Dancing with Parkinson’s

When Guy de Maupassant wrote “The Minuet” he wasn’t thinking of me. When I read it when I was a girl, I was touched most extremely. The image of the old couple dancing in the park and the young reporter watching them never left me. I took it with me to my first apartment on Cornelia Street, my acting years, the relationships I had during those years, getting married, my years of young motherhood in Vermont, moving to Israel, and finally growing old in Israel, putting on my ballet slippers and dancing the Minuet.

In 2010, I was diagnosed with Parkinson’s. Doctors don’t know how to cure Parkinson’s. They know how to slow down its progress. For this I was given Azilect. I’ve never had side effects from it, so it’s okay.

I had a doctor I liked. She’s young, friendly, modern. In the summer of 2015, I went for an appointment. It had been a hectic busy summer with family visiting from overseas. My right side felt a little stiff and I was wearing my white sneakers which are heavy on my feet. My doctor noticed the stiffness. She prescribed Dopicar. I took it for 10 days and it made me nauseous. I thought she said to take it 3x a day. I took it twice a day. But she later said she’d told me to start out taking it once a day. “Take it before you go to sleep. Then you’ll be sleeping when you have the nauseousness,” she said. I knew this wouldn’t work for me because if I’m nauseous, I’m up all night, sitting in the bathroom and putting off the moment I throw up.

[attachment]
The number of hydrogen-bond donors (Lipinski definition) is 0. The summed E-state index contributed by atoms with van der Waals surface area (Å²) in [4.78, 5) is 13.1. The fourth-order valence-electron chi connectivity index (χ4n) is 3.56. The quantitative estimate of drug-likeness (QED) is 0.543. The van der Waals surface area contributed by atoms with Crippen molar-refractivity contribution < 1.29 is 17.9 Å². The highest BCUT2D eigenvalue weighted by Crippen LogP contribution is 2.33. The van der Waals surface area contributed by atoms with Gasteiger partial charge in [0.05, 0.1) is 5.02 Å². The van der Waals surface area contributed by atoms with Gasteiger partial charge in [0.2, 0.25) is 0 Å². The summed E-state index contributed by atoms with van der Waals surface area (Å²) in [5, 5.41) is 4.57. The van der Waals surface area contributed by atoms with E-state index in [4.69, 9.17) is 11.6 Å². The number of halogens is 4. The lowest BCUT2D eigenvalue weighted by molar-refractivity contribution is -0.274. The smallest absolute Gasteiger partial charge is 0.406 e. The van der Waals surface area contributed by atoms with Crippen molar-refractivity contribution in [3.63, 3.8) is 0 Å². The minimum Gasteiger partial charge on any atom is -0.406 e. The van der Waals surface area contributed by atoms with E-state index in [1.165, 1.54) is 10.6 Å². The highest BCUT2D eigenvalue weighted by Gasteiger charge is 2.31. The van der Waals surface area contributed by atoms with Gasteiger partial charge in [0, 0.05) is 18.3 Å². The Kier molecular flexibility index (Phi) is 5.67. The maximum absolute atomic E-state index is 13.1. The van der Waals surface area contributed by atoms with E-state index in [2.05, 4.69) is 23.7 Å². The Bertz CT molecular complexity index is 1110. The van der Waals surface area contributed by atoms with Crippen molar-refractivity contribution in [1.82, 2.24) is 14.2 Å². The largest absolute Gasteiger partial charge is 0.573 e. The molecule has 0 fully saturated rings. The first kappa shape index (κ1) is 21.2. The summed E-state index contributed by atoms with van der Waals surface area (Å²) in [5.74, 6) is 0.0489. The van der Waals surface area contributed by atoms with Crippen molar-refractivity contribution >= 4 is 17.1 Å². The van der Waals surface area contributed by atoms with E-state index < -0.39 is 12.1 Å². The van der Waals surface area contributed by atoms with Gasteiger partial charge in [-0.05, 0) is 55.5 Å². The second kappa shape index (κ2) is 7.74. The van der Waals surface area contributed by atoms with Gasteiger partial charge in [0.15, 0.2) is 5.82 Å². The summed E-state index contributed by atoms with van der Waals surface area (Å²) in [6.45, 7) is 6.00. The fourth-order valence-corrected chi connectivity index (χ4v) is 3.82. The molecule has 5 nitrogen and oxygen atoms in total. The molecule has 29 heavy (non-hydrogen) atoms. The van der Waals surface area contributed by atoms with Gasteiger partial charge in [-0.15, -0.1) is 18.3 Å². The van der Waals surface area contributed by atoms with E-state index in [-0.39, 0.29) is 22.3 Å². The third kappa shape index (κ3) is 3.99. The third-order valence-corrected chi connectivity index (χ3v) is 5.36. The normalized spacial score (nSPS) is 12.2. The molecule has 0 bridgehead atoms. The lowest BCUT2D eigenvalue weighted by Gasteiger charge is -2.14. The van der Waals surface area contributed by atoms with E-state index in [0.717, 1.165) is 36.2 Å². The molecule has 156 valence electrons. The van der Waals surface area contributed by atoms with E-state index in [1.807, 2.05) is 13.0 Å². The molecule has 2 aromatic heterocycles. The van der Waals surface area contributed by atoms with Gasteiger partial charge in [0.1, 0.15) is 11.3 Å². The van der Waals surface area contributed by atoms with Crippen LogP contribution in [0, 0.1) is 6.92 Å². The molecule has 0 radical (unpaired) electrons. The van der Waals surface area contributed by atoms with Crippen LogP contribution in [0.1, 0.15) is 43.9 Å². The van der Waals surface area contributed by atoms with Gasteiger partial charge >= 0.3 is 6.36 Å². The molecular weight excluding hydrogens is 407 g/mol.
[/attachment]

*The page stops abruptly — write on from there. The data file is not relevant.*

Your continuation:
I wish I could say I was brave enough to throw the pills away. But I left them in the drawer and didn’t take them. Instead I went to a store called ‘Isradance’ and bought a pair of ballet slippers. My birthday was coming up and my husband bought me a cassette player. I have some cassettes from the past. The first few days I danced to Chopin’s ‘Polonaises’ and did ballet exercises.

My children were critical of my decision not to take the Dopicar. They told me stories of someone’s mother who got up from her wheelchair and walked after taking Dopicar. One of my daughters did research and thought Dopicar the best of what’s available. My son stuck to his argument, you’ll have to take it someday. My husband tried to persuade my kids by telling them how sick I was and how I lost weight and couldn’t eat. My daughters eventually came around, although one of them kept the idea of Dopicar on a shelf just in case and my son held his ground.